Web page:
It is like a small child going to its father and saying, “Daddy, give me sixpence to buy you a birthday present.” Of course, the father does, and he is pleased with the child’s present. It is all very nice and proper, but only an idiot would think that the father is sixpence to the good on the transaction. When a man has made these two discoveries God can really get to work. It is after this that real life begins. The man is awake now. We can now go on to talk of Faith in the second sense.”

Discussion Questions

1. What are the two different sense Jack puts forward regarding “faith”?

2. Do are minds work purely on reason? If not, what gets in the way?

3. How is “faith” a virtue?

4. Why does Jack think you really need to try Christianity before you can really understand the second sense of the word “faith”?

5. What conclusions can we draw from trying (and failing) to live out the Christian virtues?

C.S. Lewis Doodle

No doodle!

Bishop Barron had a podcast episode where he talks about the idea of “faith” which has a lot of overlap with Lewis.

From Islam to Catholicism

K87A8537

K87A8556

A few weeks ago I attended a presentation after Mass given by my friend Huliana, describing her journey from Islam to Catholicism. My friend Nessa took some photographs and I recorded the audio. Here it is…

From Islam to Catholicism (Download)

Wise Words on Wednesday: When the world knows we’re frauds

matt

The incongruity between what we claim to believe and the lives we live says everything the world needs to know. Any honest outsider can tell that we can’t possibly believe what we say we believe. Not only is our religion a fraud, but so are we Christians. At least, that’s what our actions often communicate to the world

– Messy & Foolish, Matthew Warner

Evangelization For The Terrified (MP3)

Terrified

Terrified

I know I said I wouldn’t be posting during Lent, but this weekend I gave a talk, “Evangelization for the terrified”, at the San Pedro Calungsod Young Adult Retreat in San Diego and promised that I’d upload the audio the following week, together with links to the resources I mentioned in my talk.

The Talk

Unfortunately, the recording has the last ten minutes cut off… 🙁 Fortunately, I just re-recorded the entire talk here at home. Since I didn’t have the time restrictions I had on the retreat, this recording is a little longer. Think of it as the Director’s Cut or the Extended Edition, which includes ten minutes of never-before-heard material!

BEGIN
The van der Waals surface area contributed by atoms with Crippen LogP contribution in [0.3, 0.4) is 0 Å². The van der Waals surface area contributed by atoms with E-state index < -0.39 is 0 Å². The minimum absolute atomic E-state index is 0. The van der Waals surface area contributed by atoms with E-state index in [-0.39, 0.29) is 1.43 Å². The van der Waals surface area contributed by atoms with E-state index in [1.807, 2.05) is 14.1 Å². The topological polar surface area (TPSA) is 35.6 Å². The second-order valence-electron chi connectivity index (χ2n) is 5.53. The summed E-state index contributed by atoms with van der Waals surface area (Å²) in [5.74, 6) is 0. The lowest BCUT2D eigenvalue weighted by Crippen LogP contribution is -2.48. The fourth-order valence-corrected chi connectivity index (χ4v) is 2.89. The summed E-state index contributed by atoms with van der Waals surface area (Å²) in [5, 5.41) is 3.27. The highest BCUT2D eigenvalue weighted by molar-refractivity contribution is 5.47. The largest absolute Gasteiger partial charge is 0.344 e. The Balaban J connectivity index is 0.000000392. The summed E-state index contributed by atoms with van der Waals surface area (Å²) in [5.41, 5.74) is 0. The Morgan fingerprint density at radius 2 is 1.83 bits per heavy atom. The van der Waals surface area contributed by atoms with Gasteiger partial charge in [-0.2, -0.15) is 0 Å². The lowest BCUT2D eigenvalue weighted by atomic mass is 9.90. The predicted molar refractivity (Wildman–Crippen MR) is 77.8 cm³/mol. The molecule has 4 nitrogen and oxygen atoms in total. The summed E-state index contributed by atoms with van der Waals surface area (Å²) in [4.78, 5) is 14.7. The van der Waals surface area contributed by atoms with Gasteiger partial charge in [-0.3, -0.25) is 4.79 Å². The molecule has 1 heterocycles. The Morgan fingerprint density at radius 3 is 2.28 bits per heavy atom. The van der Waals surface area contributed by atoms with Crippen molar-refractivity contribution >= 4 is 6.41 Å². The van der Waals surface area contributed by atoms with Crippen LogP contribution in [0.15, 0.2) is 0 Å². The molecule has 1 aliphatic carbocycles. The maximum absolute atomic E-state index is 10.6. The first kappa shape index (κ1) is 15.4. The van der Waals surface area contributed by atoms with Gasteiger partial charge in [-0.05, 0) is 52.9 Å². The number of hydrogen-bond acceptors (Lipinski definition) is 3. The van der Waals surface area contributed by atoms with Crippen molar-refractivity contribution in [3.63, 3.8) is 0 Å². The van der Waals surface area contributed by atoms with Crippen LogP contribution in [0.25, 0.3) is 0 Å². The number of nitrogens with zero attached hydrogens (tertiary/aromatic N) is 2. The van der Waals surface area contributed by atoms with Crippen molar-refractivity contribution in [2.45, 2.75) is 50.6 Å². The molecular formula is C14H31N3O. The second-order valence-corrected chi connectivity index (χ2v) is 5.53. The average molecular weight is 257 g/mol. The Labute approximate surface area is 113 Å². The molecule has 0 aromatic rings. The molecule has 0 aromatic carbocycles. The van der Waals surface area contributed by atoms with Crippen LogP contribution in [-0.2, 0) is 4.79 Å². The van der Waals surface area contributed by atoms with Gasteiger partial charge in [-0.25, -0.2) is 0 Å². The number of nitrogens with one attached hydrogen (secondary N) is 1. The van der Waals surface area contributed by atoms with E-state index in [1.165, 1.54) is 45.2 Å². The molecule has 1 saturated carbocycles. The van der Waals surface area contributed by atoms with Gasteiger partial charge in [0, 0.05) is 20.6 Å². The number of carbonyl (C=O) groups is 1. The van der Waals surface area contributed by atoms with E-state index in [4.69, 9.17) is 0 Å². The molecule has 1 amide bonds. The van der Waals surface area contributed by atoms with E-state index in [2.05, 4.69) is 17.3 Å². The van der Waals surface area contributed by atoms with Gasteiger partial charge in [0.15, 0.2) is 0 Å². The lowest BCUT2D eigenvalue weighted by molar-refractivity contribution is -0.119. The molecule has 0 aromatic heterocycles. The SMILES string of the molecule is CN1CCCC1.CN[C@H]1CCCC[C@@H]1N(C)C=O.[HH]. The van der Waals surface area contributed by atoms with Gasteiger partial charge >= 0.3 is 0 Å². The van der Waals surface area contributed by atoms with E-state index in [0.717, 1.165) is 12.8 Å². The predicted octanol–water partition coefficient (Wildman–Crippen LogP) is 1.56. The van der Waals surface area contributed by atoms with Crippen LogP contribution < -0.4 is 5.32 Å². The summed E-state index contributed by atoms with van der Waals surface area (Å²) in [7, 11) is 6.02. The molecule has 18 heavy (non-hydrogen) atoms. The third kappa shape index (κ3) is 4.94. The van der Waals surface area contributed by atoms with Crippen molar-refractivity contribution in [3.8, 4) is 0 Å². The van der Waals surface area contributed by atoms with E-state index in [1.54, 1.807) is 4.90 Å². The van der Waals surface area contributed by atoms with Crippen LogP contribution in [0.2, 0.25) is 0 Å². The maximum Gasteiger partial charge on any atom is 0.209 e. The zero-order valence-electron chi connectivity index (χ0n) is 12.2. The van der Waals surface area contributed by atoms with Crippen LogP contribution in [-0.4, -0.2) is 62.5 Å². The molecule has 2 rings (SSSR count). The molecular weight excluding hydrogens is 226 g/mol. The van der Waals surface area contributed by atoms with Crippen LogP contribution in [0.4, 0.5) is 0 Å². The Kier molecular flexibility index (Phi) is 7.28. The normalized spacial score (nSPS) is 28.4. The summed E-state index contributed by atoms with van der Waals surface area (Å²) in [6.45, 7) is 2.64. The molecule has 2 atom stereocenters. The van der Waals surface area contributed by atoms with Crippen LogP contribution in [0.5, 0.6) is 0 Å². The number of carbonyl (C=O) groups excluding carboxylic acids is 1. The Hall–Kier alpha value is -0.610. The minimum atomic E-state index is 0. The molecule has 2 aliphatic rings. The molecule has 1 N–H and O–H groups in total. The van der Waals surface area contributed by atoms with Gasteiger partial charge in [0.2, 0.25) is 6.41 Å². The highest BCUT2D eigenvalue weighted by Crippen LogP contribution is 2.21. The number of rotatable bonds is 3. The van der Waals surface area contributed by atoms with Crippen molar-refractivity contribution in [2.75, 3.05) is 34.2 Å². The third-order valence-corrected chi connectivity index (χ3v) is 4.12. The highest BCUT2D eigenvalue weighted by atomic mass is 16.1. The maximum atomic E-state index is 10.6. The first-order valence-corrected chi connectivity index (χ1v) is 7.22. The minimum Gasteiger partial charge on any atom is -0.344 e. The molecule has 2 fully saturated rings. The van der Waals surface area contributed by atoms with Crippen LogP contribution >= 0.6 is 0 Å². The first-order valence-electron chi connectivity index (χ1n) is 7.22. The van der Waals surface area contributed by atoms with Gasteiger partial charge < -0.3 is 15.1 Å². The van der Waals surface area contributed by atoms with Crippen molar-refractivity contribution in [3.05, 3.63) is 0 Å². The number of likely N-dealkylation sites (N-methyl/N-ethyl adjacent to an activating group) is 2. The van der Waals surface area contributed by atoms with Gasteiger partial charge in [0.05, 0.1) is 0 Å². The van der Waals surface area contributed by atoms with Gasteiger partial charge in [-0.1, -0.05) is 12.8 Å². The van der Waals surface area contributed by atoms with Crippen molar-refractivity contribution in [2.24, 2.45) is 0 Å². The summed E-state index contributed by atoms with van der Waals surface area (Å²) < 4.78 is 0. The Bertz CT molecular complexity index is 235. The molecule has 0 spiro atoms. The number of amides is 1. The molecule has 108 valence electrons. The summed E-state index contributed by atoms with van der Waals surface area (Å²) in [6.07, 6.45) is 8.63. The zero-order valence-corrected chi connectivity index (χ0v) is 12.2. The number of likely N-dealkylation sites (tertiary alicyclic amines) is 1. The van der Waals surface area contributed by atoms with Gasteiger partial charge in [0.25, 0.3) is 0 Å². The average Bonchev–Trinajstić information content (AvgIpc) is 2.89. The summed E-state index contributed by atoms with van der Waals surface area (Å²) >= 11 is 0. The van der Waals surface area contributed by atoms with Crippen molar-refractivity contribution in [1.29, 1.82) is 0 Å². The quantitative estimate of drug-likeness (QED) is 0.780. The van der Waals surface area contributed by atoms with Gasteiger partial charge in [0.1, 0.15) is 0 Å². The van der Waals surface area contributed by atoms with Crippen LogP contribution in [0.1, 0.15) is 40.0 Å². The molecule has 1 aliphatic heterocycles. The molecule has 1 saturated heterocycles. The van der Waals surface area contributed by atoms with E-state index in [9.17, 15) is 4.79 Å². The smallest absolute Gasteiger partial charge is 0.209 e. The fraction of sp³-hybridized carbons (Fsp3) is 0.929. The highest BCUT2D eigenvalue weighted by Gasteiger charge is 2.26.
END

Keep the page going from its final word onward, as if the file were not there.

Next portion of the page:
Evangelization For The Terrified – Extended Edition (Download)

If you would like to listen to the live recording which was truncated, it is available.

Referenced Resources

David and SarahI began my talk by referencing the Papal Encyclical Evangelization In The Modern World.

When I speak about learning your faith, I mention a number of low-cost services which will help you learn the Catholic Faith:

FORMED (Catholic Answers)
ClaritasU (Brandon Vogt)
New St. Thomas Institute (Dr. Taylor Marshall)

I also mentioned recommend the following sites which are completely free:

Institute of Catholic Culture
St. Paul Center for Biblical Theology

I mention that you can buy cheap books/CDs/DVDs to give away from Dynamic Catholic.

For staying up-to-date with Catholicism in the media, I recommend listening to Hearts & Minds and the Don Johnson Show.

If you would like lots of good examples of how seasoned apologists engage non-Catholics, please check out Catholic Answers Live.

The talk was concluded with a retelling of the story of the Sun and the Wind from Aesop’s Fables.

How I met your (Blessed) Mother (MP3)

mary

Mary

Last night I led Bible study at a local parish and I was asked to give an informal talk beforehand on the Virgin Mary.

My talk was entitled “How I met your (Blessed) Mother” and in it I told a little bit of my story and explained how I overcame my deep-seated resistance concerning Mary and how I ultimately came to embrace the Catholic teaching concerning the Blessed Mother.

Some friends couldn’t make it last night and asked me to record the talk, so for anyone who would like to hear it, the audio is available below.

How I met your (Blessed) Mother (Download)

Why the world doesn’t take Catholicism seriously…

It’s great to read writing from Matt Warner again! Here’s a really powerful piece he wrote on “Why the world doesn’t take Catholicism seriously”